Newspaper Archive of
Post-Gazette
Boston, Massachusetts
Lyft
January 23, 2015     Post-Gazette
PAGE 16     (16 of 16 available)        PREVIOUS     NEXT      Full Size Image
 
PAGE 16     (16 of 16 available)        PREVIOUS     NEXT      Full Size Image
January 23, 2015
 

Newspaper Archive of Post-Gazette produced by SmallTownPapers, Inc.
Website © 2017. All content copyrighted. Copyright Information.     Terms Of Use.     Request Content Removal.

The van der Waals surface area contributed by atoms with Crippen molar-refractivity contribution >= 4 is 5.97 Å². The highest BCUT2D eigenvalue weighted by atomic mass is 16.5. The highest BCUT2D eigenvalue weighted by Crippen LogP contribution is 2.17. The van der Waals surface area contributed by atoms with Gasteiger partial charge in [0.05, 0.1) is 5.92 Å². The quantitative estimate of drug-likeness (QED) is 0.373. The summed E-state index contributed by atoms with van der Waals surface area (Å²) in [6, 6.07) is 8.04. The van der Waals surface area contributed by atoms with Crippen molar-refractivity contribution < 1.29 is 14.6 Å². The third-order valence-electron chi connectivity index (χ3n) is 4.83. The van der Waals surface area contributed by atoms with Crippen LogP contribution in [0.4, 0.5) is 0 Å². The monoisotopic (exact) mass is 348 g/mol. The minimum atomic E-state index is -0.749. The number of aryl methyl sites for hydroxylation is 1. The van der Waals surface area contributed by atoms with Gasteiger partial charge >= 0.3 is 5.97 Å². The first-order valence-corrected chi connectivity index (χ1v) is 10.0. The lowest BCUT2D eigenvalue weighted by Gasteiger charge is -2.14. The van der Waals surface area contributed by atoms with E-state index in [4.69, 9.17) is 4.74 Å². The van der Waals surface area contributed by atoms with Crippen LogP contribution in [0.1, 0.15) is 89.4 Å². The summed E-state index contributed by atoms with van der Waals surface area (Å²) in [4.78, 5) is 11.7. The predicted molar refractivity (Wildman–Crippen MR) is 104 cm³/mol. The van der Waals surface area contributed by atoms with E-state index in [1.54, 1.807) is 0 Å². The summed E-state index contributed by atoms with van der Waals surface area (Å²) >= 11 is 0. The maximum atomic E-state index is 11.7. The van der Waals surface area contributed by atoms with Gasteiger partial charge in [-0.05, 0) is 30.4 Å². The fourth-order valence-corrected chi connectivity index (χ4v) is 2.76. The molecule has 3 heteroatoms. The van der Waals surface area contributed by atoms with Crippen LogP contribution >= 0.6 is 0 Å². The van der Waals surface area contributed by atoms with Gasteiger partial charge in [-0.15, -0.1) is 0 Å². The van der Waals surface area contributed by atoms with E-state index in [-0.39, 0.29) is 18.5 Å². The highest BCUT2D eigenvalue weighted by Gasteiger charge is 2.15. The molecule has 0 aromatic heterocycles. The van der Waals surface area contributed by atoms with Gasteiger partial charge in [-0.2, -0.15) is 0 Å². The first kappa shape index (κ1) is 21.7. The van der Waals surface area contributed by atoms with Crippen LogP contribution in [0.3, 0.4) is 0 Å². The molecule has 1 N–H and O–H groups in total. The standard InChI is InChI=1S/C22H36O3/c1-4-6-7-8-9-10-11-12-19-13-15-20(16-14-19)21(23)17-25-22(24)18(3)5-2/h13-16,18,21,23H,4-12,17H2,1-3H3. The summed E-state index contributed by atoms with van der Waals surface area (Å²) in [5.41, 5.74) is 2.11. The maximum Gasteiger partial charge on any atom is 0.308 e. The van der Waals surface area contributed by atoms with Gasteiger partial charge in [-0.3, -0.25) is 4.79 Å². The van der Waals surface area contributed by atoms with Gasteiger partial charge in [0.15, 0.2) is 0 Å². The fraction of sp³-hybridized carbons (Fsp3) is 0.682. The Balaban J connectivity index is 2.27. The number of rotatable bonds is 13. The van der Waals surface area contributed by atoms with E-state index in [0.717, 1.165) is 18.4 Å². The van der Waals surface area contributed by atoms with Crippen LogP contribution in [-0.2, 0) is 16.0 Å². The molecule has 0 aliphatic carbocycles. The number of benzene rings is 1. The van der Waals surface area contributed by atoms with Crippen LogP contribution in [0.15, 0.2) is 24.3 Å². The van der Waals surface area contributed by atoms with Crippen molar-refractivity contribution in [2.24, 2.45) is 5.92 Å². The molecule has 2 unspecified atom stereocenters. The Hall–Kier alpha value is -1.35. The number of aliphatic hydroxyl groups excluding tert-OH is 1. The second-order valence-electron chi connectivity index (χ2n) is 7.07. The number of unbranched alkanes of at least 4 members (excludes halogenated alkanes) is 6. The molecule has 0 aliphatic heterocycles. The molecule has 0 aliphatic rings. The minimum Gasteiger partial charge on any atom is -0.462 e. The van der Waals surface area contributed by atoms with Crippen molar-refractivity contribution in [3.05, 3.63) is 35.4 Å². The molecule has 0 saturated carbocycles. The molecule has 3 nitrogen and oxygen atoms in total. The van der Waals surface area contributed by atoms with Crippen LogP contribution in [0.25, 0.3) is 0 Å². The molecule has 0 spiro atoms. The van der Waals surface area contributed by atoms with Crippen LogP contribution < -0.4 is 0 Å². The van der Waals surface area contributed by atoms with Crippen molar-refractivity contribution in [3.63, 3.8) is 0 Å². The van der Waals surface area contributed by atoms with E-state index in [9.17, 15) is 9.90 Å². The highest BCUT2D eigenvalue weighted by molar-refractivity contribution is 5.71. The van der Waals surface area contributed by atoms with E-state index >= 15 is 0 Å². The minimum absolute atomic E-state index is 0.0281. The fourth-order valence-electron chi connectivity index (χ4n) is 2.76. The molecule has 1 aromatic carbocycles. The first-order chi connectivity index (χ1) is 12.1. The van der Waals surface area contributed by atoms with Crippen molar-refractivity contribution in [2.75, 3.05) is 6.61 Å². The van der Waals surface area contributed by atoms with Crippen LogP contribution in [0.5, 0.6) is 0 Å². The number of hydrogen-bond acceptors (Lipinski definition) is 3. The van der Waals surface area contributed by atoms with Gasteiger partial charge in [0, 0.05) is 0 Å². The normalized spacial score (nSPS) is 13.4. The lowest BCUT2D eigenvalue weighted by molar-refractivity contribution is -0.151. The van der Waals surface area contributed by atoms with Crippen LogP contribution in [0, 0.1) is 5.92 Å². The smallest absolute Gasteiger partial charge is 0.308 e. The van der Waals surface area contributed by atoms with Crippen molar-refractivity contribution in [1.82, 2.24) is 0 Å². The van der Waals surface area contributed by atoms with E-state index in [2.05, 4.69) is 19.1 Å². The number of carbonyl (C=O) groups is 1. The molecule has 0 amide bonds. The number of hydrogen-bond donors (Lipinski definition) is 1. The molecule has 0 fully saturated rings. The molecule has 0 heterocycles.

Page 16 BOSTON POST-GAZETTE, JANUARY 23, 2015 HOOPS and HOCKEY in the HUB by Richard Preiss Steve Morgan (Max Baer) and Primo Carnera The Rematch Part 1 Weigh in for Baer-Carnera. Last week I wrote about the 1933 film "The Prize- fighter and the Lady" in which Steve Morgan, por- trayed by Max Baer chal- lenged Champion Primo Carnera for the Heavy- weight title. This fictional battle ended in a draw, with Carnera retaining his title. Less than a year after that movie was made the two met in the ring again, this time in a real match for the real title. It is thought that Baer and Carnera went approxi- mately 30 rounds in filming the fight scenes for the movie. This would have given both of them insight into the other's moves. There has never been a time when two boxers vying for the title have worked in the ring together so soon before an actual fight. Former sparring partners have stepped up to challenge their one-time employers, but that was usually years after their tenure in the training camp. The movie helped to hype the bout along with Max's outgoing personality and an- tics. At the weigh in for the bout he leaned over to Primo and pretended to be plucking hairs from the 6'6" giant's chest while saying "He loves me, he loves me not." This infuriated Carnera who did not take kindly to being made a fool of. In the publicity leading up to the bout, there was an effort to portray Baer as be- ing America's hope of bring- ing the title back from Fas- cist Italy. Camera had met with Mussolini and the pub- licity agents of the day were doing their best to make him look llke a tool of the evil dic- tator. This did not really catch on as the country at that time was in ~de an iso- lationist mood, people such as Charles Lindbergh were sympatheticto the Fas- cist regimes in Europe. The public was not as ripe for buy- ing into this being a symbolic match betWeen good and evil as they would be a few years later when Joe Louis would ta~e on Max Schmeling. Nonetheless, there was strong sentiment for having an American reclaim the Championship belt. The fight took place at the Madison Square Garden Bowl on Long Island on June 14, 1934. In a side note, many believed the Garden Bowl was jinxed as no cham- pion ever successfully defended their title there. This night was going to be no exception. When the combatants en- tered the ring, Baer was wearing the same robe with the name Steve Morgan written on the back that he had on when making the movie. New York Boxing Commissioner George Brown had watched Baer in train- ing and felt he was not tak- ing the bout seriously. He felt so strongly about this that he wanted the fight can- celed. Looking at the two men as they entered the ring, they both appeared to be fit and strong. Baer at 6'2" Elfft[N MUt I~nR Poster for fight. weighed in at 210 and Camera at 6'6" and 263 Lbs. When announcer Joe Humphries introduced Max Baer he led off by saying "The man we put our faith in to bring back the title to the good old USA." I watched this fight on a tape that was broadcast on Baer stands ESPN Classic, and it did not show all the rounds and only showed portions of the ones it did include. However, I was able to glean a number of things from watching it. As the bell rang for the first round, Baer came out cautiously and was circling the much bigger champion. Carnera was up on his toes and throwing tentative jabs. It seemed like a fairly typi- cal first round with two fight- ers feeling themselves out. Midway through the round Max landed a tremendous overhand right to the point of Primo's jaw and he went down hard. Hurt and embar- rassed, the champion did not stay down and take a count, but instead got right to his feet where Max, who had not gone to a neutral corner, was waiting for him. Shades of Dempsey Willard, as Baer dropped Camera twice more before the end of the round and it didn't appear the fight would last much longer. It has also been reported that Primo broke his ankle in that opening round, and I did find two references to that fact in the press of the day. One is from the Associated Press where they quoted a Dr. Vincent Fanani who ex- amined Carnera after the bout and read the x-rays. I quote Dr. Fanani from the story, "Carnera suffered a chip fracture at the talus (ankle) bone and torn liga- ments apparently when he went down in the first round." The ankle injury was also reported in the New York Times. This is interesting to note because Camera has often been accused of having a glass jaw. I would argue that by being able to go eleven rounds with one of the hard- est hitting heavyweights of all time while suffering from a broken ankle and still be- ing on his feet at the end, it shows that he had a very sturdy jaw. And, not only did he remain standing, but he also had managed to win a number of the middle rounds. I have not been able to find the original scoring of the bout and reports that I have read varied quite a bit, but there are some that say Primo was ahead on rounds going into the 11~ when the bout was stopped. I am not over Camera. so sure about that, but in the footage I watched Carnera was doing well during that part of the fight, even though this may have something to do with Max having backed off due to being tired from all of the punches he threw. I will say that Baer was being wary of the big man's punches, and that Primo was using an excellent jab and tossing some decent right uppercuts that got Baer's attention. Part 2 next week. The con- clusion of the fight and some reflections on Camera. The elevator at the TD Garden was ascending now, carrying those inside up- ward from level 3 -- the arena level -- to level 9 -- the highest in the building. And when the doors opened, out stepped one who many thought was the best at his profession during his active career -- Bob Wilson, the legendary Bruins and Hockey Hall of Fame radio announcer whose voice told of the exploits of the Black and Gold over a span of three decades. The occasion was March 26, 2011 -- a day designated as Bob Wilson Day at the Garden. It was a time to cel- ebrate the life of the man whose professional career was intertwined with the Bruins. On that day the radio booth was dedicated to Bob, a much deserved honor. Indeed, it should be noted that Bob Wilson, who died of cancer January 15th at age 85, possessed a distinctive voice that carried far beyond New England. During many of the years that Bob did the play-by-play the Bruins flag- ship station was WBZ-AM 1030, a clear channel sta- tion that could be heard at night in 38 states, several Canadian provinces and sometimes even overseas if weather conditions were optimal. What that meant was that the Bruins were more than a New England team. They were, during many of the Bob Wilson years, really al- most a national team on ra- dio with the call of the leg- endary announcer adding a distinctive quality. If one thinks that the posi- tion Bob Wilson held was al- ways one of glamour, nothing could be further from the truth. We remember when Bob told us he often had to be at the Garden at 3:00 pm to tape an interview with the coach that would air hours later on the pre-game show. Those hours didn't differ on significant holidays. For years during Bob's career, the Bruins traditionally played a Christmas night home game at the Garden. Bob once confided that dur- ing those years there was never a normal Christmas in his household, since he had to forgo Christmas din- ner in order to be on hand promptly at 3:00 pm to inter- view the coach. Bob's voice, of course, was familiar in other settings on the radio dial. For years, he did well-remembered com- mercials for South Boston Savings Bank, ones that touted high interest rates paid on deposits by proclaim- ing the bank was "always the leader." Those words were also an apt description of Bob, one of the best an- nouncers in the history of hockey. In the days since his pass- ing, some were surprised to learn that the name Wilson was not his name at birth. In fact, it was Robert Castellon, a name he re- tained when away from broadcast settings. Yet Wilson was not a stage name picked out of thin air. Early in his career while do- ing stints as a DJ, a station asked him to use a shorter name. He chose Wilson, the maiden last name of his mother. So, in a way, when everyone in hockey called him Bob Wilson, they were really honoring the family name of his mother as well. We thought that was a wonderful way for Bob to pay tribute to his mother, who meant so much to him. Bob was born in Stone- ham, grew up in Arlington and then lived in Belmont after he and his wife Nancy were married. During his career they began spending more time at their summer home in Gilford, NH -- near Lake Winnipesaukee. Eventually, in the late 1980's, they moved there permanently. This meant that Bob would often stay at a Woburn area hotel after Bruins home games, rather than risk a long, late night drive through wintry weather. Bob retired in January, 1995 --just as the NHL lock- out that had consumed the fall portion of the schedule was ending. The timing may have been appropriate for Bob was a Garden original, all the home games he called were in the original Garden, a building he had known throughout his pro- fessional life. Both came into the world in the 1920s. The Garden opened in 1928 while Bob was born in 1929. By the fall there would be a new Garden, one that at the time seemed bland in com- parison to the original. Your faithful correspon- dent first met Bob Wilson in the fall of 1991 -- when we first started covering the Bruins. We quickly came to realize that Bob treated everyone the same --with a hearty welcome, good con- versation and sound advice. It didn't matter if it was a media member's first sea- son or his 21~t. You were treated exactly the same by Bob Wilson. Going back to that day in 2011: although it had been a number of years since Bob had seen me, the recogni- tion was instantaneous, his big smile and warm hello on that day will be long remembered. As long as the game of hockey is played, people will be able to listen to audio pre- sentations of Bob Wilson's legendary calls archived on the Internet, the words that rang out over the majority of North America, calling the action on a sparkling cold and glistening winter's night, warming the hearts of many as they heard his familiar voice -- the voice that will forever be synony- mous with Bruins hockey. Indeed, Bob Wilson was, is and forever shall be "always the leader."